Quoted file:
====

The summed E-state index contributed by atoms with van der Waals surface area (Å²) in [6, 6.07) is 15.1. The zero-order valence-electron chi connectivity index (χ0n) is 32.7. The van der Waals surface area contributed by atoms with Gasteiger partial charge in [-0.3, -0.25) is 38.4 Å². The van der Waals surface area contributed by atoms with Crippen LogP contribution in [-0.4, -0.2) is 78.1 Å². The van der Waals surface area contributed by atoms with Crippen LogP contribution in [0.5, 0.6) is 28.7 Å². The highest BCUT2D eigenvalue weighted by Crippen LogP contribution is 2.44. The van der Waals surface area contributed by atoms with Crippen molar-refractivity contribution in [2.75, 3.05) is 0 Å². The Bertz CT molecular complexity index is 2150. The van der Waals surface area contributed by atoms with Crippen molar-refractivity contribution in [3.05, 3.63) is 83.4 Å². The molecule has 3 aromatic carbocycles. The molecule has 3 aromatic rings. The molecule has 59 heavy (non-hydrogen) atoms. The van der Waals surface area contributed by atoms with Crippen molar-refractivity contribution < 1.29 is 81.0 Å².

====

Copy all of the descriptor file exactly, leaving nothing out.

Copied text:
The summed E-state index contributed by atoms with van der Waals surface area (Å²) in [6, 6.07) is 15.1. The zero-order valence-electron chi connectivity index (χ0n) is 32.7. The van der Waals surface area contributed by atoms with Gasteiger partial charge in [-0.3, -0.25) is 38.4 Å². The van der Waals surface area contributed by atoms with Crippen LogP contribution in [-0.4, -0.2) is 78.1 Å². The van der Waals surface area contributed by atoms with Crippen LogP contribution in [0.5, 0.6) is 28.7 Å². The highest BCUT2D eigenvalue weighted by Crippen LogP contribution is 2.44. The van der Waals surface area contributed by atoms with Crippen molar-refractivity contribution in [2.75, 3.05) is 0 Å². The Bertz CT molecular complexity index is 2150. The van der Waals surface area contributed by atoms with Crippen molar-refractivity contribution in [3.05, 3.63) is 83.4 Å². The molecule has 3 aromatic carbocycles. The molecule has 3 aromatic rings. The molecule has 59 heavy (non-hydrogen) atoms. The van der Waals surface area contributed by atoms with Crippen molar-refractivity contribution < 1.29 is 81.0 Å².